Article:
Representation of Health in LEED 2009

Kelly Worden

Last year, we shared a preview of ongoing research funded by the Robert Wood Johnson Foundation (RWJF) on the representation of health and well-being within LEED 2009.  As previously described, a ‘Green Health’ partnership was launched in 2012 between the U.S. Green Building Council (USGBC), RWJF and the University of Virginia School of Medicine focused on leveraging the market transformation capacity of green building to accelerate innovation and translation of built environment and health research within the real estate industry.
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One goal of this on-going collaboration is to increase use and availability of health-focused credits within green building certification systems, such as USGBC’s widely used Leadership in Energy and Environmental Design (LEED) platform. Towards this end, a study submitted to the American Institute of Architects (AIA) Design and Health Summit aims to a) identify and inventory health-focused credits across LEED 2009 rating systems and b) analyze the existing ‘representation’ of health within LEED by examining the language used to describe health-related issues.

The study found that health, well-being, and enhanced occupant experience are expected outcomes from many green building strategies and health-related intentions are common throughout LEED rating systems. However, language used in LEED 2009 to describe these intentions and strategies is diverse, sometimes inconsistent, and potentially difficult to link to public health practice. Additionally, public health domains currently addressed by LEED 2009 are limited in scope.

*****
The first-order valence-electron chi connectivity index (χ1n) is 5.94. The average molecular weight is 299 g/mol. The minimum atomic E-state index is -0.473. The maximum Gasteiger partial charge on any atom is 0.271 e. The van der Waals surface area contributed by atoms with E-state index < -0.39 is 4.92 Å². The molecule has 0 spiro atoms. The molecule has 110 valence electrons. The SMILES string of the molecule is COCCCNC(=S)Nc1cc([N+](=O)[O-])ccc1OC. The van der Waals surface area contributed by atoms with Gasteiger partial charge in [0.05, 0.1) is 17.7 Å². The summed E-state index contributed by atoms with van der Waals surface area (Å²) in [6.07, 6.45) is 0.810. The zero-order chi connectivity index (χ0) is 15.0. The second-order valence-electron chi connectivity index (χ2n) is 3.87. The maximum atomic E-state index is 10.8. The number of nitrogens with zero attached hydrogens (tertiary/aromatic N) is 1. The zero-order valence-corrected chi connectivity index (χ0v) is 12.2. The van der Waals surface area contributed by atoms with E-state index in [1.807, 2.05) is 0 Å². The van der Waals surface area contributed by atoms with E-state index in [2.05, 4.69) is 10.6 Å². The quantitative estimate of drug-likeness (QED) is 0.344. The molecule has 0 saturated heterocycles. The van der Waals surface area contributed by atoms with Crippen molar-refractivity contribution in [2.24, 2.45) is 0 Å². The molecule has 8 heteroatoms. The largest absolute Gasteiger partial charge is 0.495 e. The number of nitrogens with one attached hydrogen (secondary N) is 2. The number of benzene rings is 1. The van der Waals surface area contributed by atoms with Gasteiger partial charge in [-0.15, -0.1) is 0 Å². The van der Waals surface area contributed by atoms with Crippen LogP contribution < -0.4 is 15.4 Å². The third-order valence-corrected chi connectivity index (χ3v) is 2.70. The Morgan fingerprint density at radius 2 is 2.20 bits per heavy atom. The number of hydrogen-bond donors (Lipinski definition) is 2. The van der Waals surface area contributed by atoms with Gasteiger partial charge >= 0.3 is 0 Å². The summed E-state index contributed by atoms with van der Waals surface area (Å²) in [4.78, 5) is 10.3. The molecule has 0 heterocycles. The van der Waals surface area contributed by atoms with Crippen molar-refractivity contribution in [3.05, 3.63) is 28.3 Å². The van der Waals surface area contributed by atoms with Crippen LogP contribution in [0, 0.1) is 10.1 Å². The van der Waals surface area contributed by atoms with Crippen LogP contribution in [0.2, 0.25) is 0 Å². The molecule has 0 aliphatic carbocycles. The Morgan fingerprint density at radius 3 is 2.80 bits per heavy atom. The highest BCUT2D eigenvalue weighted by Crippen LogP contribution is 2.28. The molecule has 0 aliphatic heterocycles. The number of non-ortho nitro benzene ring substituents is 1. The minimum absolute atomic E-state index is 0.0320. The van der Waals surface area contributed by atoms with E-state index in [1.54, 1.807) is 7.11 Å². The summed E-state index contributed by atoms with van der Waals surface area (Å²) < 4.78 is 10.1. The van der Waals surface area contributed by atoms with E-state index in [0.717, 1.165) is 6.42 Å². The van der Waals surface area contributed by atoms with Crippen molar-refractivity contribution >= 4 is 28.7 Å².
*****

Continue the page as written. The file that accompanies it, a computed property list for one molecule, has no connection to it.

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In the study, we suggest specific areas for improvement to strengthen connections between health intentions and outcomes and to utilize specific terminology that aligns more closely with concepts used in the public health community. Ultimately, these kinds of changes will make it easier to understand and achieve the long-standing aspirations for buildings that promote human health, contribute to physical, emotional and social well-being, and provide superior occupant experience.  In the near term, we hope results of this analysis help inter-disciplinary stakeholders more easily identify and use currently available health-related credits within LEED and facilitate discussions regarding potential future directions for its development with regard to the development of expanded health-related resources.

Find links to the AIA report and the list of identified health-related credits within the Resources section below.

Kelly Worden
Project Manager of Health Research at USGBC exploring the impact of green buildings and the built environment on public health. MPH in Global Environmental Health from the George Washington University.

Related resources and references

Measuring Health in LEED: Representation of Health and Well-being in LEED 2009  Kelly Worden MPH, Matthew Trowbridge MD MPH, Chris Pyke PhD